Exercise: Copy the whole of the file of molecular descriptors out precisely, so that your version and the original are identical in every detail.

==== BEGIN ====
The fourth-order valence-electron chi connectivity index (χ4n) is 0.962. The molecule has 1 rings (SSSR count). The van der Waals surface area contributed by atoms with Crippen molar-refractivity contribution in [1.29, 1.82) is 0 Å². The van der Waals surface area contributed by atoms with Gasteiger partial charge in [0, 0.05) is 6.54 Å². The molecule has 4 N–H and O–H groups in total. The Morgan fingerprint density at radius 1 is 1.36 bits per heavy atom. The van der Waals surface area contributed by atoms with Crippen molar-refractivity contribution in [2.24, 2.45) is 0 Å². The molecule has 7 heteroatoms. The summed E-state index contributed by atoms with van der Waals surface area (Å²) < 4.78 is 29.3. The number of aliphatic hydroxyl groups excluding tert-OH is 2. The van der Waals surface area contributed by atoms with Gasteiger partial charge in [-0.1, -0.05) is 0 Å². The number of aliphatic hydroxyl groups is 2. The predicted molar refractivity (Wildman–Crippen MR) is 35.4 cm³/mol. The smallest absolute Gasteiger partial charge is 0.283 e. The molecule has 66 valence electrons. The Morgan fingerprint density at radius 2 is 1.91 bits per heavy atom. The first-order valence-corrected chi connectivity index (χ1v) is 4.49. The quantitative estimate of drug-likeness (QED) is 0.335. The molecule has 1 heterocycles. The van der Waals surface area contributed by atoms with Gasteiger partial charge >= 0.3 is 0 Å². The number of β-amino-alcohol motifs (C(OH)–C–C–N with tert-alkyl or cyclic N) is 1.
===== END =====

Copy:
The fourth-order valence-electron chi connectivity index (χ4n) is 0.962. The molecule has 1 rings (SSSR count). The van der Waals surface area contributed by atoms with Crippen molar-refractivity contribution in [1.29, 1.82) is 0 Å². The van der Waals surface area contributed by atoms with Gasteiger partial charge in [0, 0.05) is 6.54 Å². The molecule has 4 N–H and O–H groups in total. The Morgan fingerprint density at radius 1 is 1.36 bits per heavy atom. The van der Waals surface area contributed by atoms with Crippen molar-refractivity contribution in [2.24, 2.45) is 0 Å². The molecule has 7 heteroatoms. The summed E-state index contributed by atoms with van der Waals surface area (Å²) < 4.78 is 29.3. The number of aliphatic hydroxyl groups excluding tert-OH is 2. The van der Waals surface area contributed by atoms with Gasteiger partial charge in [-0.1, -0.05) is 0 Å². The number of aliphatic hydroxyl groups is 2. The predicted molar refractivity (Wildman–Crippen MR) is 35.4 cm³/mol. The smallest absolute Gasteiger partial charge is 0.283 e. The molecule has 66 valence electrons. The Morgan fingerprint density at radius 2 is 1.91 bits per heavy atom. The first-order valence-corrected chi connectivity index (χ1v) is 4.49. The quantitative estimate of drug-likeness (QED) is 0.335. The molecule has 1 heterocycles. The van der Waals surface area contributed by atoms with Gasteiger partial charge >= 0.3 is 0 Å². The number of β-amino-alcohol motifs (C(OH)–C–C–N with tert-alkyl or cyclic N) is 1.